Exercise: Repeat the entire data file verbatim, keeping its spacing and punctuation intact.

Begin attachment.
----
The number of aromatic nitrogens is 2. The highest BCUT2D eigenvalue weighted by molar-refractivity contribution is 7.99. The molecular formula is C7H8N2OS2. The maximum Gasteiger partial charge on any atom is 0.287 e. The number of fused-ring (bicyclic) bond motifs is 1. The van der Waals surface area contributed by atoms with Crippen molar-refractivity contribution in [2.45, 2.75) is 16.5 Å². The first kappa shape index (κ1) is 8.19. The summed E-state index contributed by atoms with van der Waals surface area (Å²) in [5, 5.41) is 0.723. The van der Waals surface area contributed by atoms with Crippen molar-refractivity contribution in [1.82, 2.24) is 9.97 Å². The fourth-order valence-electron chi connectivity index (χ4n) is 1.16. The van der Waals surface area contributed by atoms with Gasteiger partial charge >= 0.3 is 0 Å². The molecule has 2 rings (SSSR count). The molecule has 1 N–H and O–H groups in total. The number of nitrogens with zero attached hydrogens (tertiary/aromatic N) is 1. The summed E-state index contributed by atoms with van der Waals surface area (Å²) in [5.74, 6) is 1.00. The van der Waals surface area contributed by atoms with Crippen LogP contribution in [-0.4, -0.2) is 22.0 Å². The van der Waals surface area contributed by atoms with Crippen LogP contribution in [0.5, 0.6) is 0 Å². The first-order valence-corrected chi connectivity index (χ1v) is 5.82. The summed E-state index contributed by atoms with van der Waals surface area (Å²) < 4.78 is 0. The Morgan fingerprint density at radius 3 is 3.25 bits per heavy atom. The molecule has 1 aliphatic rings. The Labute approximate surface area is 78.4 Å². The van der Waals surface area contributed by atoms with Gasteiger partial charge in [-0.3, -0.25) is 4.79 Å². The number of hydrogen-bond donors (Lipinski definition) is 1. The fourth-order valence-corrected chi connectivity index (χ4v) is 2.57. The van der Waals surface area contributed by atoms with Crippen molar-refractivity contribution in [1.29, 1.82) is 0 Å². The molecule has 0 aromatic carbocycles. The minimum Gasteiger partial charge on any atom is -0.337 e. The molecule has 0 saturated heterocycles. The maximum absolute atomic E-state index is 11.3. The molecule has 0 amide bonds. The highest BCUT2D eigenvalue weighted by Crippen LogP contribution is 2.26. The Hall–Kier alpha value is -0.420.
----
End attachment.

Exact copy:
The number of aromatic nitrogens is 2. The highest BCUT2D eigenvalue weighted by molar-refractivity contribution is 7.99. The molecular formula is C7H8N2OS2. The maximum Gasteiger partial charge on any atom is 0.287 e. The number of fused-ring (bicyclic) bond motifs is 1. The van der Waals surface area contributed by atoms with Crippen molar-refractivity contribution in [2.45, 2.75) is 16.5 Å². The first kappa shape index (κ1) is 8.19. The summed E-state index contributed by atoms with van der Waals surface area (Å²) in [5, 5.41) is 0.723. The van der Waals surface area contributed by atoms with Crippen molar-refractivity contribution in [1.82, 2.24) is 9.97 Å². The fourth-order valence-electron chi connectivity index (χ4n) is 1.16. The van der Waals surface area contributed by atoms with Gasteiger partial charge >= 0.3 is 0 Å². The molecule has 2 rings (SSSR count). The molecule has 1 N–H and O–H groups in total. The number of nitrogens with zero attached hydrogens (tertiary/aromatic N) is 1. The summed E-state index contributed by atoms with van der Waals surface area (Å²) in [5.74, 6) is 1.00. The van der Waals surface area contributed by atoms with Crippen LogP contribution in [-0.4, -0.2) is 22.0 Å². The van der Waals surface area contributed by atoms with Crippen LogP contribution in [0.5, 0.6) is 0 Å². The first-order valence-corrected chi connectivity index (χ1v) is 5.82. The summed E-state index contributed by atoms with van der Waals surface area (Å²) < 4.78 is 0. The Morgan fingerprint density at radius 3 is 3.25 bits per heavy atom. The molecule has 1 aliphatic rings. The Labute approximate surface area is 78.4 Å². The van der Waals surface area contributed by atoms with Gasteiger partial charge in [-0.3, -0.25) is 4.79 Å². The number of hydrogen-bond donors (Lipinski definition) is 1. The fourth-order valence-corrected chi connectivity index (χ4v) is 2.57. The van der Waals surface area contributed by atoms with Crippen molar-refractivity contribution in [1.29, 1.82) is 0 Å². The molecule has 0 aromatic carbocycles. The minimum Gasteiger partial charge on any atom is -0.337 e. The molecule has 0 saturated heterocycles. The maximum absolute atomic E-state index is 11.3. The molecule has 0 amide bonds. The highest BCUT2D eigenvalue weighted by Crippen LogP contribution is 2.26. The Hall–Kier alpha value is -0.420.